Most sleep experts stress the importance of treating sleep like a habit. Getting into a good bedtime routine is a good way to improve the quality and quantity of your sleep. Here, we show you how:
Stick to your sleep window:
Your regular wake-up-go-to-bed routine is known as your “sleep window”. For example, if you regularly go to bed at 10pm and get up at 7am, then this is your sleep window.
For some people, especially shift workers, setting a sleep window is also going to be tricky, however, for most of us it should be doable.
The really hard part of having a sleep window is sticking to it, particularly at weekends. The temptation will be to sleep in, especially if you have had a late night. However, if you are serious about wanting to sort out your sleep, then you are going to have to resist this temptation. The idea that you can catch up, over the weekend, on poor sleep during the week is a total myth.
Part of the problem with a long weekend lie-in is that you will mess up your circadian rhythms, which are so important for driving the urge to sleep.
The other problem is that if you get up on Sunday at 10am, and then head to bed and try to sleep at 11pm, you may struggle because you will have a reduced sleep drive. You’ve been awake for three hours less than during the week, so there will be much less of an adenosine build-up in your brain urging you to go to sleep.
Obviously, there are nights when you will want to go out on the town but the critical thing is that once you decide the time that you are going to get up in the morning, you stick to it.
Clear out any bedroom junk
One of the best pieces of advice for anyone going on a diet is to clear out their cupboards of tempting treats and unhealthy foods.
The same is true of your bedroom. This should be for sleep and for sex, nothing else. If you have a TV in the bedroom, or you take your mobile phone to bed with you, the temptation will be to use them, and that can be highly disruptive.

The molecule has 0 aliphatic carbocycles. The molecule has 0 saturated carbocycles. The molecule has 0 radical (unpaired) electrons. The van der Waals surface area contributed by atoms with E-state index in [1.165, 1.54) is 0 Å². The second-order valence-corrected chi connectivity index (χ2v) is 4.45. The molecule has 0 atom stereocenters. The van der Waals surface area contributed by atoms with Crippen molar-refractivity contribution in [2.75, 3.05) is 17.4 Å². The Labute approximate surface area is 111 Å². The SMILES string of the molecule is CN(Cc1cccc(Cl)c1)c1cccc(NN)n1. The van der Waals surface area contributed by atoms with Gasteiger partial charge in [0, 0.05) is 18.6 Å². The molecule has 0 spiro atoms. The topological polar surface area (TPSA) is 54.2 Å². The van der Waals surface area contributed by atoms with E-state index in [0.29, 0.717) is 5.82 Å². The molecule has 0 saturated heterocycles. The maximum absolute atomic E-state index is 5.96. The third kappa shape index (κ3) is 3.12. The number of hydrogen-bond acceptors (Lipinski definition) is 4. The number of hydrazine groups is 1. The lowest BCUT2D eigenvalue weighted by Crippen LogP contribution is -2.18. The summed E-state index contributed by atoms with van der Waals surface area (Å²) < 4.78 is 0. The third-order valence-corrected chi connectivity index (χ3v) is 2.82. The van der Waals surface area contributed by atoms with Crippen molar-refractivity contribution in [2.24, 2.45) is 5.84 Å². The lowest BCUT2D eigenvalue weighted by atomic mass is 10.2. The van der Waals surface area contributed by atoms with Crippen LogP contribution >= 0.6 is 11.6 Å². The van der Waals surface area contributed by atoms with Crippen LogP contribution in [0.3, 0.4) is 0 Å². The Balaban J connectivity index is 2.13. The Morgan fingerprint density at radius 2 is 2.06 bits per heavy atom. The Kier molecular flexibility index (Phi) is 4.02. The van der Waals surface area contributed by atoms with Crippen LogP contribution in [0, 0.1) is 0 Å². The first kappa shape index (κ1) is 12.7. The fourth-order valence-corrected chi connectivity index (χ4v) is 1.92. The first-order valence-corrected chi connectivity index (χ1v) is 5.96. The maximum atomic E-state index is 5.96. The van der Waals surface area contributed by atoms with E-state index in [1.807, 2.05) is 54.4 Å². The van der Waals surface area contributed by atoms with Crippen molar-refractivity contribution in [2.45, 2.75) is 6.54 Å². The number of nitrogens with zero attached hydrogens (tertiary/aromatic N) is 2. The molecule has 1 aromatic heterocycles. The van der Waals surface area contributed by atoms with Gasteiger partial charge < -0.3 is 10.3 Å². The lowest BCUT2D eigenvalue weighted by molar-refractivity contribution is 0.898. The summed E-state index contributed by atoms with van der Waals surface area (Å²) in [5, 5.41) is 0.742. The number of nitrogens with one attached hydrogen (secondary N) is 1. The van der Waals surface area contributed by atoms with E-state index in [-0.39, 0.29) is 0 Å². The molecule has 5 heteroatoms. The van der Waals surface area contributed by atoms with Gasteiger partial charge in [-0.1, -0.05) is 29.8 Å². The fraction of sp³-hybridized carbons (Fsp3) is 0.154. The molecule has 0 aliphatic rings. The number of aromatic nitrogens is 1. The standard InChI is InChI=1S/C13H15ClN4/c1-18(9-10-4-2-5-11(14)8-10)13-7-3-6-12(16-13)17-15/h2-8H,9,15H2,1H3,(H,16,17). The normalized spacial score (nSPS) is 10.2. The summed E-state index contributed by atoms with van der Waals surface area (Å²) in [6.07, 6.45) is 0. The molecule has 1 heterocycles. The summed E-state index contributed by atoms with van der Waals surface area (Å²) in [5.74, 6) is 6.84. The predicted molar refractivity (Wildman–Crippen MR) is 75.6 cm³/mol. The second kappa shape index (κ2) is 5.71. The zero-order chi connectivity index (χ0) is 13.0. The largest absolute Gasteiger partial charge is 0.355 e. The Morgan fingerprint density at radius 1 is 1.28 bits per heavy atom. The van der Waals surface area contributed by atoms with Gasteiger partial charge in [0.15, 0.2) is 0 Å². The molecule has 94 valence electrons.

There’s a widespread myth that light coming from your computer or mobile phone (blue light) is bad for you because it switches o production of the sleep hormone, melatonin. In reality, light levels produced by these devices are too low to do much damage and the real reason they are disruptive is because they are exciting your brain just when you want it to be nice and relaxed. Social media has been designed to keep you hooked, so it’s one of the worth things you can scroll through before bed.
So, put your phone away and avoid bringing any laptops or other devices into the bedroom!
Avoid food in the lead up to bed
Your body temperature helps regulate the body’s circadian rhythm, which is 24-hour cycle that controls metabolism, sleep and other bodily functions. Your body temperature naturally starts to fall as bedtime approaches, which helps trigger sleep. The trouble with late-night eating is it raises body temperature. When a late-night snack hits your stomach, your gut has to spring into action to break down and absorb the food you’ve just eaten. This increase in gut activity means your core body temperature will remain high, just when you want it to go down.
So, it’s best to stop eating a few hours before bed. This will also help with weight management.